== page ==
Intralesional cryosurgery using lumbar puncture and/or hypodermic needles for large, bulky, recalcitrant keloids
Article first published online: 21 DEC 2001
International Journal of Dermatology
Volume 40, Issue 5, pages 349–353, May 2001
How to Cite
Gupta, S. and Kumar, B. (2001), Intralesional cryosurgery using lumbar puncture and/or hypodermic needles for large, bulky, recalcitrant keloids. International Journal of Dermatology, 40: 349–353. doi: 10.1046/j.1365-4362.2001.01117.x
- Issue published online: 21 DEC 2001
- Article first published online: 21 DEC 2001
Background Keloids are notoriously difficult to treat. A variety of treatment modalities are currently in use, indicating that none is totally satisfactory. Surface cryosurgery is effective for smaller keloids, but not for larger ones. It often results in widespread depigmentation over the surface of the keloids, which may not be desirable, especially in patients with dark skin.
Objectives To determine the efficacy of intralesional (IL) cryosurgery in large, bulky keloids unresponsive to IL steroids, and to observe the extent of depigmentation and other complications produced by the technique.
Methods Twelve patients with large, bulky, symptomatic keloids unresponsive to at least five injections of IL triamcinolone acetonide were included in the study. The age of the patients and the duration of the keloids were in the range 19–50 years and 1–12 years, respectively. The IL cryosurgery device was assembled using a small liquid nitrogen Dewar cylinder, a rubber and a plastic tube taken from a drip-set, adhesive tape, and hypodermic and lumbar puncture needles. The lumbar puncture or injection needle was introduced through the lesion until it appeared at the other side. Liquid nitrogen was then passed through the needle. The freezing time was between 20 and 30 s. The procedure was repeated for a second freeze–thaw cycle in the same session.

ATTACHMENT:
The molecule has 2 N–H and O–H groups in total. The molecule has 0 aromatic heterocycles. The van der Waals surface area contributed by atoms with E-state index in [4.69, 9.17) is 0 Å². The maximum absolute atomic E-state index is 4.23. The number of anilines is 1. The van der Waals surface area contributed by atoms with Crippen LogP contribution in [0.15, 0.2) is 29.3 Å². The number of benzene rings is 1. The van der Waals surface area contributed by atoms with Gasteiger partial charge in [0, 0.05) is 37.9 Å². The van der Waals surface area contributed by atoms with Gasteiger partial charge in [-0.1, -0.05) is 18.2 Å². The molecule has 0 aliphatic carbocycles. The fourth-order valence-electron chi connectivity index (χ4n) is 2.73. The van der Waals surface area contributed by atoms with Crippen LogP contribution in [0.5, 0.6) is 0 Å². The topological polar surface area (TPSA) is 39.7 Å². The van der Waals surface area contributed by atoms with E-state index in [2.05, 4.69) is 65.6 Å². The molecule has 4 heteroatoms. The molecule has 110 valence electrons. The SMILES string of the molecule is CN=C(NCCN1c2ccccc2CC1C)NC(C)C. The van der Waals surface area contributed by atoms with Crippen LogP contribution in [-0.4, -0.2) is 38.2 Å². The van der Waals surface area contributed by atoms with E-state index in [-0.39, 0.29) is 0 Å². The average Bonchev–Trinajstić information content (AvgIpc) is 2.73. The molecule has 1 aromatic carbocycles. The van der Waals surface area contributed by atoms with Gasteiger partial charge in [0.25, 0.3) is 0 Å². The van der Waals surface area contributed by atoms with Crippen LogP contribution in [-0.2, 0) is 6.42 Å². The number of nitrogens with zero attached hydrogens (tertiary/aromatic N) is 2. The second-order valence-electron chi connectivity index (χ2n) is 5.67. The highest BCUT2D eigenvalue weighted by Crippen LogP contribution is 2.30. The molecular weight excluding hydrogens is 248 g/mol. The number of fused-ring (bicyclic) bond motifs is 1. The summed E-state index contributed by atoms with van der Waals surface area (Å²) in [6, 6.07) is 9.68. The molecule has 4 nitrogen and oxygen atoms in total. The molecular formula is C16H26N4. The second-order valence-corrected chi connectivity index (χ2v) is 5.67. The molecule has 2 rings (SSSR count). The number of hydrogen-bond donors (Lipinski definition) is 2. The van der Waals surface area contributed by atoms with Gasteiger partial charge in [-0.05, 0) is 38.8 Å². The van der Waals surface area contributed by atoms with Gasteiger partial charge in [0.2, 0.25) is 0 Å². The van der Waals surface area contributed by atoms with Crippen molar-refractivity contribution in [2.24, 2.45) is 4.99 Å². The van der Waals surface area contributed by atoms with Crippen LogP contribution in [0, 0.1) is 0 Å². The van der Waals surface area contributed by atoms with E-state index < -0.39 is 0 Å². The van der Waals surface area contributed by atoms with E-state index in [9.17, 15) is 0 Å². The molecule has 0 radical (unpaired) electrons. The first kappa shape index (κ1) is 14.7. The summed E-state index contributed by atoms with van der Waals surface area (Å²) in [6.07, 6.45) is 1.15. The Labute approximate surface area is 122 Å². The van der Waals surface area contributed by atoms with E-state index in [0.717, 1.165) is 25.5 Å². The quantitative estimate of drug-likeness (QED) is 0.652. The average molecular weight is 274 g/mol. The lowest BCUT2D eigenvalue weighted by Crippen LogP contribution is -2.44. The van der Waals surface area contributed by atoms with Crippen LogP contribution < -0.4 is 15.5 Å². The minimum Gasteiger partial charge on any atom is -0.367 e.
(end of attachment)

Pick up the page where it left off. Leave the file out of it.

Results The patients underwent a minimum of five up to a maximum of 10 sessions of IL cryosurgery. Seven out of 12 patients showed > 75% flattening. Depigmentation was observed along the tracks of the needles in all the patients, which improved during follow-up due to pigment spread from the normally pigmented areas in between. At the end of follow-up, 1–25% of the area remained hypo- or depigmented in four patients, 26–50% in six patients, and 51–75% in the remaining two patients.
Conclusions IL cryosurgery should be the preferred mode of therapy for large, bulky keloids, which are unresponsive to IL steroids.